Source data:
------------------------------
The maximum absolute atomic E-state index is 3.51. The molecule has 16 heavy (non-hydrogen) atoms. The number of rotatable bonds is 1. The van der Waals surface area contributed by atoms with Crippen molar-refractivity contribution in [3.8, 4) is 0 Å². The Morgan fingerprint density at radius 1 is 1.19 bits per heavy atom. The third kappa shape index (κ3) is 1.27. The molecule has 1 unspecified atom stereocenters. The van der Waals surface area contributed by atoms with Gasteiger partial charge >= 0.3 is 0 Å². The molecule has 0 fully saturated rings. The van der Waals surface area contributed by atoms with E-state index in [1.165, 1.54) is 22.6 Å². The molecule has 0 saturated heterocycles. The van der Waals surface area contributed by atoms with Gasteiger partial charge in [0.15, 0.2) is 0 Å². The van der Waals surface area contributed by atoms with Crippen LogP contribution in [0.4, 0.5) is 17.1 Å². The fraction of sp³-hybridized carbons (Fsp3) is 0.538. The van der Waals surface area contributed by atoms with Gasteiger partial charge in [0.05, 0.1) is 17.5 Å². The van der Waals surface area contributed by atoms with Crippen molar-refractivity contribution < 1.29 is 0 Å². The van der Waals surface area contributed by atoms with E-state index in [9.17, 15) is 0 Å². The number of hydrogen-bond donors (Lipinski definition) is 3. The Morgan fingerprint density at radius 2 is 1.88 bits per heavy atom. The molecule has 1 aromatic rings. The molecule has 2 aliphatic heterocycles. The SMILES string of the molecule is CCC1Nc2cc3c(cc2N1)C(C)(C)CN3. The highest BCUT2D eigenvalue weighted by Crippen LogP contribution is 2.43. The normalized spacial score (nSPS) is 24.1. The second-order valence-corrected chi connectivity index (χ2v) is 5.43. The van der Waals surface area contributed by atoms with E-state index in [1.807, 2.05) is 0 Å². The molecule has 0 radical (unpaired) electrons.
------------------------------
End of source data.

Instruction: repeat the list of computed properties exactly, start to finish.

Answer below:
The maximum absolute atomic E-state index is 3.51. The molecule has 16 heavy (non-hydrogen) atoms. The number of rotatable bonds is 1. The van der Waals surface area contributed by atoms with Crippen molar-refractivity contribution in [3.8, 4) is 0 Å². The Morgan fingerprint density at radius 1 is 1.19 bits per heavy atom. The third kappa shape index (κ3) is 1.27. The molecule has 1 unspecified atom stereocenters. The van der Waals surface area contributed by atoms with Gasteiger partial charge >= 0.3 is 0 Å². The molecule has 0 fully saturated rings. The van der Waals surface area contributed by atoms with E-state index in [1.165, 1.54) is 22.6 Å². The molecule has 0 saturated heterocycles. The van der Waals surface area contributed by atoms with Gasteiger partial charge in [0.15, 0.2) is 0 Å². The van der Waals surface area contributed by atoms with Crippen LogP contribution in [0.4, 0.5) is 17.1 Å². The fraction of sp³-hybridized carbons (Fsp3) is 0.538. The van der Waals surface area contributed by atoms with Gasteiger partial charge in [0.05, 0.1) is 17.5 Å². The van der Waals surface area contributed by atoms with Crippen molar-refractivity contribution < 1.29 is 0 Å². The van der Waals surface area contributed by atoms with E-state index in [9.17, 15) is 0 Å². The number of hydrogen-bond donors (Lipinski definition) is 3. The Morgan fingerprint density at radius 2 is 1.88 bits per heavy atom. The molecule has 1 aromatic rings. The molecule has 2 aliphatic heterocycles. The SMILES string of the molecule is CCC1Nc2cc3c(cc2N1)C(C)(C)CN3. The highest BCUT2D eigenvalue weighted by Crippen LogP contribution is 2.43. The normalized spacial score (nSPS) is 24.1. The second-order valence-corrected chi connectivity index (χ2v) is 5.43. The van der Waals surface area contributed by atoms with E-state index in [1.807, 2.05) is 0 Å². The molecule has 0 radical (unpaired) electrons.